“People in Merritt have been through a lot in the past year, and they know how important business recovery is for community rebuilding,” said parliamentary secretary for rural and regional development Roly Russell in a press release.
The provincial government is providing a $1-million rural development grant to the Small-Scale Meat Producers Association to build a community abattoir in the Merritt area.
This will provide meat processing and cut-and-wrap services to local farmers and ranchers.
“This project represents significant job and economic opportunities for the region, while ensuring local ranches, abattoirs and businesses are part of a strong, resilient B.C. food system,” said minister of agriculture and food Lana Popham in a press release.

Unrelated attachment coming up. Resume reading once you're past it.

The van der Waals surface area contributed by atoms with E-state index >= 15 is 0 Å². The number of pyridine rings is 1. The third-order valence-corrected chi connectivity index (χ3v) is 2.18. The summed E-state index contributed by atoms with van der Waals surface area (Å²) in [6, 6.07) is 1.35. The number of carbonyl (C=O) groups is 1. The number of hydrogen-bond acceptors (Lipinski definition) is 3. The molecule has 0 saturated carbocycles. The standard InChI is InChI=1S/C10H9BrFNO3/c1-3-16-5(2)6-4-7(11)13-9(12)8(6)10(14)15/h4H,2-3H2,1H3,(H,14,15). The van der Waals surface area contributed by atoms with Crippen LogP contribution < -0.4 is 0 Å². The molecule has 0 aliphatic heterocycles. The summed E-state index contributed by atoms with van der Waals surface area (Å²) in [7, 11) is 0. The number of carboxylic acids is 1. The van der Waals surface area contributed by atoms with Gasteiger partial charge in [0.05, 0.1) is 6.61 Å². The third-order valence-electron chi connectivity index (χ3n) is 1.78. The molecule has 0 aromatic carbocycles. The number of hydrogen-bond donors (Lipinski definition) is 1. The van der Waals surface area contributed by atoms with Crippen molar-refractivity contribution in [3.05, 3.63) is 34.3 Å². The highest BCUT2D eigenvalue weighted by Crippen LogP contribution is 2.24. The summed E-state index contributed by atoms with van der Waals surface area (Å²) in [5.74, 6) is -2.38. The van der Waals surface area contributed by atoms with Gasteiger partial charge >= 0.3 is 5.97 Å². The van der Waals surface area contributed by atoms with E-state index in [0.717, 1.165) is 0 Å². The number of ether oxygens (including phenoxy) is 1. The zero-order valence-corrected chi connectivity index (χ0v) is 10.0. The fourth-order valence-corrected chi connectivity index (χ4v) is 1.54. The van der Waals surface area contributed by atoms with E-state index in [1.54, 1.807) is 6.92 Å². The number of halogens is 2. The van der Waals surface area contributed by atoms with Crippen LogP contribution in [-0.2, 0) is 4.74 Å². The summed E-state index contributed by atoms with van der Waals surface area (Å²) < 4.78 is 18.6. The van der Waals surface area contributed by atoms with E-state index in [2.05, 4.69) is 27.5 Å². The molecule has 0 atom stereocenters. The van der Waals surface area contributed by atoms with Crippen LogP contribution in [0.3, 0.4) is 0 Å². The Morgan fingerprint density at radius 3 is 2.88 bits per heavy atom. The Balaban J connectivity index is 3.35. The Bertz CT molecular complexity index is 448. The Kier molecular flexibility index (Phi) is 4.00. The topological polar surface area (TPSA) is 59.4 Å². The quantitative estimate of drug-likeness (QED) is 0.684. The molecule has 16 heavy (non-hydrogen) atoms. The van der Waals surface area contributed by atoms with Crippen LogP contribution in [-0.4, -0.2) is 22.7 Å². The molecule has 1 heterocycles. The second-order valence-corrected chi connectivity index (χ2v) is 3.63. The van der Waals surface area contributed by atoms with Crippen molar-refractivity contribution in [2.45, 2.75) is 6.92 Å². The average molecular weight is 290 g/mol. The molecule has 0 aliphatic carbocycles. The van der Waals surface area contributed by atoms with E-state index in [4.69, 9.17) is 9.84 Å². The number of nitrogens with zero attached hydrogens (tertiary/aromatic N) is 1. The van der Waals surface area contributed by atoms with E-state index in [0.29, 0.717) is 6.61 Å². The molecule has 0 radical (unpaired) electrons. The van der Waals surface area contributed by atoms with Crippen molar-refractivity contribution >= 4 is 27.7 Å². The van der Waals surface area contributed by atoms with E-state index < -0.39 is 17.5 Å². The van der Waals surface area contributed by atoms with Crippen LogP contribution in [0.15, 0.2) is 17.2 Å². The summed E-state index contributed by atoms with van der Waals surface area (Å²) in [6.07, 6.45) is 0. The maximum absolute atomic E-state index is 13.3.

“With the recent changes to B.C.’s meat-licensing system and investments in facilities like the Nicola Valley community abattoir, this revitalization of the small-scale meat industry makes it easier to produce, buy and sell B.C. meat in our rural communities, and helps strengthen our food security and food resiliency.”
The abattoir will be a government-inspected licensed facility with a full range of services to process red meat.
According to the province, local producers have been impacted by the lack of processing capacity. Julia Smith who is a pork and beef producer in Merrit is hopeful this new facility will help her business as well as other local producers.